Change of UK leadership would have greater impact on China than expected

By Chris Dalby Source:Global Times Published: 2015-5-4 20:33:01

China has not paid much attention to the UK election on May 7, instead remaining fixated on the US election many months away. According to a recent piece in the Guardian tracking the international preferences for the election, the belief among Chinese analysts is that any change in London will not affect China-UK relations. But this is deceptive.

While both parties, Labour and Conservatives, would maintain economic ties with China, they have different approaches to the EU, to free trade, to immigration, all areas that are of great concern to China.

First of all, would stability and continuity be a good thing? After all, Prime Minister David Cameron has had five years to forge close ties with the Chinese leadership during a number of bilateral visits. This would be particularly true for his connection to Chinese Premier Li Keqiang ,who was first welcomed by Cameron to the UK in 2011. However, while most Western leaders have had spats with China, Cameron has been more argumentative than most.

In 2010, fresh after his arrival to Downing Street, Cameron played a curious double-sided game with Beijing. On the one hand, he wanted his first diplomatic visit to Beijing to be one of trade deals and business development. On the other, wanting to show his statesmanship chops, he chose to admonish Beijing about human rights and encourage the adoption of multi-party democracy.

Since then, the relationship has been convoluted at best. In 2011, seeking to make up for his errors, Cameron invited Li to the UK, showing off its greatest assets from English technology to Scottish manufacturing and Welsh wool. However, his damage control did not go according to plan.

In 2012, Cameron became persona non grata in China after meeting the Dalai Lama, which led Chancellor George Osborne to fly to Beijing for some damage control. Since then, the relationship has improved, but the Chinese government is unlikely to value stability with a government that has been so contradictory in its China policies.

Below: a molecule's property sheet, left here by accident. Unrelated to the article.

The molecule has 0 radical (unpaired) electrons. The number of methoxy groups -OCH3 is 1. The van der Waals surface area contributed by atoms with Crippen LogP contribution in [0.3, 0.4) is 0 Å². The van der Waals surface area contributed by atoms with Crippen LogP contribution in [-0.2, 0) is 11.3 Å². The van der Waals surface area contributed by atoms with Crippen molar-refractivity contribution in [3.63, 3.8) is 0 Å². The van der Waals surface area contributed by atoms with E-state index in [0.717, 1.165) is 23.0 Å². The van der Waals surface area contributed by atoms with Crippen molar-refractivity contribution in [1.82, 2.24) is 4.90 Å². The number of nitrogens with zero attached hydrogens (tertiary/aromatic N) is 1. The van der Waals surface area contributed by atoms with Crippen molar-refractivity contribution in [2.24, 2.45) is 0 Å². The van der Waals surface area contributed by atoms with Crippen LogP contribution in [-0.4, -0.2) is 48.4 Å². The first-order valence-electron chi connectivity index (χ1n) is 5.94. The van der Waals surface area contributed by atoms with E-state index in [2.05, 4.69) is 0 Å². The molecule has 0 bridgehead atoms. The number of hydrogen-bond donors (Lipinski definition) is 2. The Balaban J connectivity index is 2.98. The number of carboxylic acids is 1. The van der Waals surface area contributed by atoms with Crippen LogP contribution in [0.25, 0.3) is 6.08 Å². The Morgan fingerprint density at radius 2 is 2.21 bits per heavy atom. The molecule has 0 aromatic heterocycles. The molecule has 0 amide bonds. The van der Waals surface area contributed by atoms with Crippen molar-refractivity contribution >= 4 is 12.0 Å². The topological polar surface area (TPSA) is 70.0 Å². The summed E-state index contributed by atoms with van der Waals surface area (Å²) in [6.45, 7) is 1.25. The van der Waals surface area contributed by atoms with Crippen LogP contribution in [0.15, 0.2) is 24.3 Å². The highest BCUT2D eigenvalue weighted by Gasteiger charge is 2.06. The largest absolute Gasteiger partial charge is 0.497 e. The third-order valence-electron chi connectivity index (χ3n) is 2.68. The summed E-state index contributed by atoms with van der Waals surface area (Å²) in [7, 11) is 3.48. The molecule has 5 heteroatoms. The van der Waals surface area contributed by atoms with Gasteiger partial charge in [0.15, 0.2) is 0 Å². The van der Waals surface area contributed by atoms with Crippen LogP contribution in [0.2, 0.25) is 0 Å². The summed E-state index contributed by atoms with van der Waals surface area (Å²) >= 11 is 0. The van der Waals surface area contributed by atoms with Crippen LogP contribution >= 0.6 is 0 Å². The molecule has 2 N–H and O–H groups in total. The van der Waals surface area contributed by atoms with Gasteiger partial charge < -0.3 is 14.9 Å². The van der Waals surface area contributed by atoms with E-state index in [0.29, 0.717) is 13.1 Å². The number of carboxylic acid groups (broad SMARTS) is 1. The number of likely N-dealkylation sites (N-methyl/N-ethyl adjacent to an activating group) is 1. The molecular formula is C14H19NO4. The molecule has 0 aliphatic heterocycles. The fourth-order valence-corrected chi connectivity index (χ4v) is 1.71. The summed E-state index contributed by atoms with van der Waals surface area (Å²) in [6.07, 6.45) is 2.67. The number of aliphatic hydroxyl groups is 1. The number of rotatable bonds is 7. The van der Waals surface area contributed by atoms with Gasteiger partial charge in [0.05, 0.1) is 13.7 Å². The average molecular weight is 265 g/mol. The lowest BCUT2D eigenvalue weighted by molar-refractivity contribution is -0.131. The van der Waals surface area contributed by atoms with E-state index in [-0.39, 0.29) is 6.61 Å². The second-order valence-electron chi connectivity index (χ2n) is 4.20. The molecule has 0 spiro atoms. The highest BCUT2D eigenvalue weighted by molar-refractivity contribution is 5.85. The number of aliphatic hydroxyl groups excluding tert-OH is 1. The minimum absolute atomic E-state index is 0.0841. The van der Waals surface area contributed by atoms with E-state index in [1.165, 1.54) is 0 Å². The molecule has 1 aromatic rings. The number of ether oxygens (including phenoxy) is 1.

Furthermore, Cameron's barmy notions in other areas have also endangered London's ties with Beijing. While he welcomes foreign investment, foreign students are not so desirable. Chinese students have flooded British universities in recent years, bringing with them much needed tuition fees, but with it now being far more difficult for them to get a temporary residence or working visa, after graduation, future crops of Chinese high schoolers might go elsewhere

While Britain likes to hark back to its past importance, its trading power is bolstered by being within the EU. As a bloc, it is among China's most important trading partners. Outside of it, the UK would quickly dwindle in importance among other Chinese investment priorities. 

On the EU, it is clear that Labour and the Conservatives could not be more different. The current government has pledged an in or out referendum while Labour has not yet stated whether they would organize such a poll.

On climate change, Cameron has not taken the steps once promised, supporting emission reductions while being on the lam about precise commitments. In contrast, Ed Miliband, leader of the Labour party, has supported more sweeping reforms, in line with China. However, whether these reforms happen if he takes office remains to be seen.

Nevertheless, on the human rights front, the situation would be unlikely to improve with Miliband in Downing Street. Under former prime minister Tony Blair's leadership, Labour had a dismal human rights track record, a reputation which Miliband is likely to try and change by targeting China.

Therefore, the choice is drastic. Would China prefer the changeable, unpredictable devil it knows or the as-of-yet morally righteous but untested devil it doesn't?

The author is editorial director of Mexico Business Publishing.

Posted in: Viewpoint

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